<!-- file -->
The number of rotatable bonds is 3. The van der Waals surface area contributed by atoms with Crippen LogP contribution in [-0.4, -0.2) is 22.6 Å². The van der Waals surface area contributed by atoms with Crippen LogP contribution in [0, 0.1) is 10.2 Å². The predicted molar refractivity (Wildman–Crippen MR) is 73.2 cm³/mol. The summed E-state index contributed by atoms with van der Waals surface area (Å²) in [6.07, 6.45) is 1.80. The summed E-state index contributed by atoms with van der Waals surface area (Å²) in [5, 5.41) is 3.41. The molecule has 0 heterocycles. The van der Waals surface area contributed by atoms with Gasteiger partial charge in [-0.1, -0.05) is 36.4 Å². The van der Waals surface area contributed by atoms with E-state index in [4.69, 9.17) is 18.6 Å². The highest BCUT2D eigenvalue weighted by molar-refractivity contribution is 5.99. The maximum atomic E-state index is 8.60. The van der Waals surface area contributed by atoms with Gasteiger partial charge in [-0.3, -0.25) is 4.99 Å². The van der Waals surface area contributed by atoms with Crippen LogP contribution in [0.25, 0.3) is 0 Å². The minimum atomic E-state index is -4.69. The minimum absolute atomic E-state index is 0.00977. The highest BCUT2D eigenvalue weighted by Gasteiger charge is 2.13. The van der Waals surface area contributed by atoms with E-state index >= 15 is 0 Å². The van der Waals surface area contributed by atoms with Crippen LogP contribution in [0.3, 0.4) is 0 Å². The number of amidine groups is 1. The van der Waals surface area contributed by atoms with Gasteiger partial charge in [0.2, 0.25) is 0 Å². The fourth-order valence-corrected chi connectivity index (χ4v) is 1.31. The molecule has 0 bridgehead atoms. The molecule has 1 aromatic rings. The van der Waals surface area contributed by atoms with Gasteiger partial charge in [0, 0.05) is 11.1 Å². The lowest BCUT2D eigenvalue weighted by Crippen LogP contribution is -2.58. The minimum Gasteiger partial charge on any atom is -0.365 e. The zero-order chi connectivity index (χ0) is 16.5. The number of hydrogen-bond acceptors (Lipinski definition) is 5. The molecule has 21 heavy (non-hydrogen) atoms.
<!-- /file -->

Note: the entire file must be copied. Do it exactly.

The number of rotatable bonds is 3. The van der Waals surface area contributed by atoms with Crippen LogP contribution in [-0.4, -0.2) is 22.6 Å². The van der Waals surface area contributed by atoms with Crippen LogP contribution in [0, 0.1) is 10.2 Å². The predicted molar refractivity (Wildman–Crippen MR) is 73.2 cm³/mol. The summed E-state index contributed by atoms with van der Waals surface area (Å²) in [6.07, 6.45) is 1.80. The summed E-state index contributed by atoms with van der Waals surface area (Å²) in [5, 5.41) is 3.41. The molecule has 0 heterocycles. The van der Waals surface area contributed by atoms with Gasteiger partial charge in [-0.1, -0.05) is 36.4 Å². The van der Waals surface area contributed by atoms with E-state index in [4.69, 9.17) is 18.6 Å². The highest BCUT2D eigenvalue weighted by molar-refractivity contribution is 5.99. The maximum atomic E-state index is 8.60. The van der Waals surface area contributed by atoms with Gasteiger partial charge in [-0.3, -0.25) is 4.99 Å². The van der Waals surface area contributed by atoms with Crippen LogP contribution in [0.25, 0.3) is 0 Å². The minimum atomic E-state index is -4.69. The minimum absolute atomic E-state index is 0.00977. The highest BCUT2D eigenvalue weighted by Gasteiger charge is 2.13. The van der Waals surface area contributed by atoms with E-state index >= 15 is 0 Å². The van der Waals surface area contributed by atoms with Crippen LogP contribution in [0.3, 0.4) is 0 Å². The number of amidine groups is 1. The van der Waals surface area contributed by atoms with Gasteiger partial charge in [0.2, 0.25) is 0 Å². The fourth-order valence-corrected chi connectivity index (χ4v) is 1.31. The molecule has 0 bridgehead atoms. The molecule has 1 aromatic rings. The van der Waals surface area contributed by atoms with Gasteiger partial charge in [0, 0.05) is 11.1 Å². The lowest BCUT2D eigenvalue weighted by Crippen LogP contribution is -2.58. The minimum Gasteiger partial charge on any atom is -0.365 e. The zero-order chi connectivity index (χ0) is 16.5. The number of hydrogen-bond acceptors (Lipinski definition) is 5. The molecule has 21 heavy (non-hydrogen) atoms.